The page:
Unfettered capitalism has, in general terms, had a negative impact on fan influence, competition, and the environment. But what’s the alternative?
Can stakeholder capitalism work in sport?
That was the question posed by a group of promising international students (referred to as ‘Global Talents’) at the Impulse Summit 2021 in late-October. More specifically, can the stakeholder capitalism model create “long-term value” in the sports industry?
It’s a concept that has come to the fore fairly recently in sport, particularly following the botched attempt by 12 major football teams in England, Spain and Italy to break away from the status quo and establish a closed European Super League competition.
In what will go down as a milestone moment in European football history, fans of the 12 clubs revolted en masse, forcing a high-profile and embarrassing u-turn by most, with subsequent apologies and promises to give fans a greater say in the future decisions of those clubs.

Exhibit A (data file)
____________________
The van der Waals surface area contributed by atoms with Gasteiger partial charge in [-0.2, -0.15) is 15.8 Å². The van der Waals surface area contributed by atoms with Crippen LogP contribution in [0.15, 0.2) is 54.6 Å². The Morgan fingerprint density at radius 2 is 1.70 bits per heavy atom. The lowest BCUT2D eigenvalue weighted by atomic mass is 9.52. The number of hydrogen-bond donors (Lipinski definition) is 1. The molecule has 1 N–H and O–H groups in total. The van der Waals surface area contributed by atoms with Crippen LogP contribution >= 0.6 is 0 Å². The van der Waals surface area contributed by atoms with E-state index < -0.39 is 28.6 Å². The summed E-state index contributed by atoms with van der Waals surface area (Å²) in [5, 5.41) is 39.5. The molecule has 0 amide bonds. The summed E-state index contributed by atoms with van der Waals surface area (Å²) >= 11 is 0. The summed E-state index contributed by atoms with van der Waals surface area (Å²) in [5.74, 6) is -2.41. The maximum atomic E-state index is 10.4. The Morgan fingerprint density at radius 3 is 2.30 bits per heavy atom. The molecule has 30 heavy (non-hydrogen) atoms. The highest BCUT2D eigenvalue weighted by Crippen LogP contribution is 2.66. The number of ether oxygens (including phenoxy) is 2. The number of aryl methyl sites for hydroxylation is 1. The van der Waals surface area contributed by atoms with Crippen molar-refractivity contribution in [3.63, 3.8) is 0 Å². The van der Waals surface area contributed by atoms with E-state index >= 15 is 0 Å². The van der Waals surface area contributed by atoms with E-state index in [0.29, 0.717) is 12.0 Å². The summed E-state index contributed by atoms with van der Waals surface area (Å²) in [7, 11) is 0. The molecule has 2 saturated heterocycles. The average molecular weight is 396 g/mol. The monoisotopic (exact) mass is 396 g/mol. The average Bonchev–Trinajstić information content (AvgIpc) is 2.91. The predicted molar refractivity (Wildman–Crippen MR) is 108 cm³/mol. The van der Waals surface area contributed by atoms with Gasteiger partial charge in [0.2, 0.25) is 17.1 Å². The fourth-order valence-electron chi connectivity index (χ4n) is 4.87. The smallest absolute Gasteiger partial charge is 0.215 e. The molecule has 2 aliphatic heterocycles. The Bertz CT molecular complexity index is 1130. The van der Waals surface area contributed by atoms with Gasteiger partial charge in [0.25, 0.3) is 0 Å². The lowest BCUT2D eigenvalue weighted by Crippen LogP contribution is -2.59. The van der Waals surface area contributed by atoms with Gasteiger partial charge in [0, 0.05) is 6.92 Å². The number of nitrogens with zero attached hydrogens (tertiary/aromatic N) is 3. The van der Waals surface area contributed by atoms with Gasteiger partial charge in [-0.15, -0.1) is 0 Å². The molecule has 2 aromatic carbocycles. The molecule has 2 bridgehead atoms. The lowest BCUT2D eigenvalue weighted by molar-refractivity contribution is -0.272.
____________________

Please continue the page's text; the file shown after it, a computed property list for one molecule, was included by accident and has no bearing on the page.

The European Super League plan was a perfect demonstration of shareholder (or owner) priorities being totally at odds with almost every other stakeholder. It showed to some extent the hard-nosed, capitalist tendencies that dominate the thinking at the top of sport and the disregard of anything beyond earning more money.
But it also demonstrated that a powerful group of stakeholders working together to oppose something, in this case the fans, can scupper plans. During the Summit, Tom Pitts of LionRock Capital, part-owner of European Super League co-founder Inter Milan, admitted that he was surprised by the strength of feeling.